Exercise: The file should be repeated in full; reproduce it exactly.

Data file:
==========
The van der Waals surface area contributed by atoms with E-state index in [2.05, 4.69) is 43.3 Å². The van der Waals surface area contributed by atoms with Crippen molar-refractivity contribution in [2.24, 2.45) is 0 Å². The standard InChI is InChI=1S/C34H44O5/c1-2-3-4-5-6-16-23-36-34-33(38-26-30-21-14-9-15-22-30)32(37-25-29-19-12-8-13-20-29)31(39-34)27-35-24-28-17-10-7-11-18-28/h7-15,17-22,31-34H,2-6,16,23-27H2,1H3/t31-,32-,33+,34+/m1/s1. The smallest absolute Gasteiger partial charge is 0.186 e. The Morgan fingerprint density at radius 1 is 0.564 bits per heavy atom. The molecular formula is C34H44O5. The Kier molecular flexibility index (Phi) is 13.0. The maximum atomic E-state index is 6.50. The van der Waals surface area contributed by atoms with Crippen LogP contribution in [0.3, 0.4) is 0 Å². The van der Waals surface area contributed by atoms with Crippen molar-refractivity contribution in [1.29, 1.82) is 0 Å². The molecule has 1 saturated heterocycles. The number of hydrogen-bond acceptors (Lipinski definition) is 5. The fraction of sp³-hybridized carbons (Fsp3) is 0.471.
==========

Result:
The van der Waals surface area contributed by atoms with E-state index in [2.05, 4.69) is 43.3 Å². The van der Waals surface area contributed by atoms with Crippen molar-refractivity contribution in [2.24, 2.45) is 0 Å². The standard InChI is InChI=1S/C34H44O5/c1-2-3-4-5-6-16-23-36-34-33(38-26-30-21-14-9-15-22-30)32(37-25-29-19-12-8-13-20-29)31(39-34)27-35-24-28-17-10-7-11-18-28/h7-15,17-22,31-34H,2-6,16,23-27H2,1H3/t31-,32-,33+,34+/m1/s1. The smallest absolute Gasteiger partial charge is 0.186 e. The Morgan fingerprint density at radius 1 is 0.564 bits per heavy atom. The molecular formula is C34H44O5. The Kier molecular flexibility index (Phi) is 13.0. The maximum atomic E-state index is 6.50. The van der Waals surface area contributed by atoms with Crippen LogP contribution in [0.3, 0.4) is 0 Å². The van der Waals surface area contributed by atoms with Crippen molar-refractivity contribution in [1.29, 1.82) is 0 Å². The molecule has 1 saturated heterocycles. The number of hydrogen-bond acceptors (Lipinski definition) is 5. The fraction of sp³-hybridized carbons (Fsp3) is 0.471.